Most people have heard of a Pap smear. It’s a test to check for precancerous changes in the cells of the cervix, the part of the body at the top of the vagina. Anyone who has a cervix and who has ever had penetrative sex (including with sex toys or fingers) should visit their GP for this test, including trans men. If you’re trans masculine this means you too, unless you’ve had a hysterectomy which removes the cervix.
In the past, people went for this test every two years, but now a replacement test looks for the HPV (human papilloma virus) – the virus which causes most cancers in this area. You should go for the test every five years starting at age 25.
Having a Pap Smear
An examination of that part of the body can challenge just about anyone, but especially those with dysphoria. Your doctor can help make it easier. Sometimes we prescribe some oestrogen cream to use in the weeks beforehand to help make the examination more comfortable. There is also the possibility that you can do a self-collected swab for the test. Check with your doctor to see if you are eligible. The test will check for types of HPV known to cause cancer. If you test positive for these – don’t panic! It doesn’t mean you have cancer! But you will need a check-up with a specialist doctor (usually a gynaecologist) and the removal of any abnormal cells.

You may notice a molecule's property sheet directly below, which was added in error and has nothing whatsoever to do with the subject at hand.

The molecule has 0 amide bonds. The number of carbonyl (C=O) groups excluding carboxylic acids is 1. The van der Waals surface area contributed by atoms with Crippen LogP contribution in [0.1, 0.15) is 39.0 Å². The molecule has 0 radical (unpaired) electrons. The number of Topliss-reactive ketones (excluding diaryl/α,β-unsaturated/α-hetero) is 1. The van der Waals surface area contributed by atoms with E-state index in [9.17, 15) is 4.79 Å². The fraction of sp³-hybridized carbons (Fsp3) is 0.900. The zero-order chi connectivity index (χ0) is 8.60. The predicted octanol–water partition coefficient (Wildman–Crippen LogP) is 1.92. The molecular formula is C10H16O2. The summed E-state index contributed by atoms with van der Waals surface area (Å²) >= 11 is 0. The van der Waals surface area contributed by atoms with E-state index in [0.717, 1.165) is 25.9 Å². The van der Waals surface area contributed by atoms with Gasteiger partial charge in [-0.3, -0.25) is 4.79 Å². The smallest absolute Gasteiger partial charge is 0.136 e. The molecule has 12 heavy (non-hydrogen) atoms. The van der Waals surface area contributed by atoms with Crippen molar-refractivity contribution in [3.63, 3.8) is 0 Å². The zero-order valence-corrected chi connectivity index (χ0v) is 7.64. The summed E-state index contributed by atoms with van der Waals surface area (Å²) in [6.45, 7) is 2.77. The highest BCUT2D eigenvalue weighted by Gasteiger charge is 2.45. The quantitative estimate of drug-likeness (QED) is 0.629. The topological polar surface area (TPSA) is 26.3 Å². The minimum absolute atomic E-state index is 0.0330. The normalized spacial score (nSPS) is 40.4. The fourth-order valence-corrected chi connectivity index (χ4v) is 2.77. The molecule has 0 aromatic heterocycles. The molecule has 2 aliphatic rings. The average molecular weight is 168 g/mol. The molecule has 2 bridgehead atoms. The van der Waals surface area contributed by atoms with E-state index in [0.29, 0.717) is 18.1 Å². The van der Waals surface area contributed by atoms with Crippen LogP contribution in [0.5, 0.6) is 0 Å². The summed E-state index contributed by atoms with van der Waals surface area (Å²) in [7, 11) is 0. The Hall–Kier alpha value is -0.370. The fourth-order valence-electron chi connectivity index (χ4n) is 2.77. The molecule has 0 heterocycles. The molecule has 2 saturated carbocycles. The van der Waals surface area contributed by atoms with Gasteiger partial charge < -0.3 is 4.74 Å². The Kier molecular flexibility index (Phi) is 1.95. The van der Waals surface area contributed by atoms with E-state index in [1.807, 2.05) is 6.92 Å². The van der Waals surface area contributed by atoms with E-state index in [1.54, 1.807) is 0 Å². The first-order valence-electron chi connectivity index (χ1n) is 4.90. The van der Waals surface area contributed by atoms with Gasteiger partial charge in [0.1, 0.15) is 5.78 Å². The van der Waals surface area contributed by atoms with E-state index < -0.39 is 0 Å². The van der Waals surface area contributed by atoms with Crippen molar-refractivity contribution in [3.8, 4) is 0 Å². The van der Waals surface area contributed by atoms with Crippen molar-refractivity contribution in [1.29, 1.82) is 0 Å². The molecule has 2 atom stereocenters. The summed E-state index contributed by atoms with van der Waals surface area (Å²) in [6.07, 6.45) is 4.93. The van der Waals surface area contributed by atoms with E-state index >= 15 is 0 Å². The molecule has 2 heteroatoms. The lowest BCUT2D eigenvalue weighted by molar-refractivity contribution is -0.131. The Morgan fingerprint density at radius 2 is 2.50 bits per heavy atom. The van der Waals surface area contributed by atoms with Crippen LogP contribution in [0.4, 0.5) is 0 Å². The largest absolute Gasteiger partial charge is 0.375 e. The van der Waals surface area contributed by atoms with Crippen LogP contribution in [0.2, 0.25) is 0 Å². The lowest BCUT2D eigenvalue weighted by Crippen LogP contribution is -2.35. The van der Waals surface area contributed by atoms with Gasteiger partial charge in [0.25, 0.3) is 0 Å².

If you are under 25 then you were probably vaccinated against HPV at school. This reduces your risk of getting HPV considerably, but even vaccinated people should still have the screening test. If you haven’t had the vaccine, you can still get it, although it’s rather expensive.
If you are trans masculine and you have vaginal or front hole sex with someone who has a penis, it’s especially important that you talk to your doctor about sexual health matters – cervical cancer screening is just one component of your sexual health. You should discuss contraception – remember that testosterone may not be relied upon to prevent pregnancy. Implants are popular, but there’s also condoms, IUDs or pills.
Consider screening for sexually transmitted infections (STIs). A urine test, a self-collected swab and a blood test will screen for common STIs. Condoms can help protect you against most but are not always 100% reliable. Depending on your level of risk, you may also wish to consider PrEP, pre-exposure prophylaxis, a daily pill which prevents HIV infection.
Remember that your sexual health is a vital part of your overall health and should never be ignored. Discuss any concerns with your doctor, and feel confident that you are looking after your sexy self!
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